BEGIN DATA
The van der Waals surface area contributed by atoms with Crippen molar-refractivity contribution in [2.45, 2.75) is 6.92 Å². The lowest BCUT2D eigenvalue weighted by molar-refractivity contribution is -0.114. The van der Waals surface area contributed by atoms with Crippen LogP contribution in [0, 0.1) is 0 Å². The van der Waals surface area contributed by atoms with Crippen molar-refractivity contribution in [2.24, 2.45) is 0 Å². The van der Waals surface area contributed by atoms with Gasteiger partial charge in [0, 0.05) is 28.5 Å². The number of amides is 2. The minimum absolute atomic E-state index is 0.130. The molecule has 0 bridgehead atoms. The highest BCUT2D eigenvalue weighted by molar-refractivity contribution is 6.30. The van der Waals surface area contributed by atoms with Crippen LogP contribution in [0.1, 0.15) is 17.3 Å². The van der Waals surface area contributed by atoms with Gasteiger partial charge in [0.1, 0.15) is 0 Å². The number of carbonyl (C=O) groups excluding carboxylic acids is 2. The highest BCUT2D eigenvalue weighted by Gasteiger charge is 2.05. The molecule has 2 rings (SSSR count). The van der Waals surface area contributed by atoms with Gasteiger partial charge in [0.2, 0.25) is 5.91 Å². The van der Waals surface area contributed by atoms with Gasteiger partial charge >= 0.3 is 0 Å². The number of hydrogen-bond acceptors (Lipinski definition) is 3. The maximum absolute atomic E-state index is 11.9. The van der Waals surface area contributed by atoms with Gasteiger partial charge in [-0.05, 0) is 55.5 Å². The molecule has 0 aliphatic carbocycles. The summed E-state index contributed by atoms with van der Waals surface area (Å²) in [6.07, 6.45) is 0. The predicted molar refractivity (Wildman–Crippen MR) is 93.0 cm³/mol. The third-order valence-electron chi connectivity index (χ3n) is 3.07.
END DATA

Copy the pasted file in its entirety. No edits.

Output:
The van der Waals surface area contributed by atoms with Crippen molar-refractivity contribution in [2.45, 2.75) is 6.92 Å². The lowest BCUT2D eigenvalue weighted by molar-refractivity contribution is -0.114. The van der Waals surface area contributed by atoms with Crippen LogP contribution in [0, 0.1) is 0 Å². The van der Waals surface area contributed by atoms with Crippen molar-refractivity contribution in [2.24, 2.45) is 0 Å². The van der Waals surface area contributed by atoms with Gasteiger partial charge in [0, 0.05) is 28.5 Å². The number of amides is 2. The minimum absolute atomic E-state index is 0.130. The molecule has 0 bridgehead atoms. The highest BCUT2D eigenvalue weighted by molar-refractivity contribution is 6.30. The van der Waals surface area contributed by atoms with Crippen LogP contribution in [0.1, 0.15) is 17.3 Å². The van der Waals surface area contributed by atoms with Gasteiger partial charge in [0.1, 0.15) is 0 Å². The number of carbonyl (C=O) groups excluding carboxylic acids is 2. The highest BCUT2D eigenvalue weighted by Gasteiger charge is 2.05. The molecule has 2 rings (SSSR count). The van der Waals surface area contributed by atoms with Gasteiger partial charge in [0.2, 0.25) is 5.91 Å². The van der Waals surface area contributed by atoms with Gasteiger partial charge >= 0.3 is 0 Å². The number of hydrogen-bond acceptors (Lipinski definition) is 3. The maximum absolute atomic E-state index is 11.9. The van der Waals surface area contributed by atoms with Gasteiger partial charge in [-0.05, 0) is 55.5 Å². The molecule has 0 aliphatic carbocycles. The summed E-state index contributed by atoms with van der Waals surface area (Å²) in [6.07, 6.45) is 0. The predicted molar refractivity (Wildman–Crippen MR) is 93.0 cm³/mol. The third-order valence-electron chi connectivity index (χ3n) is 3.07.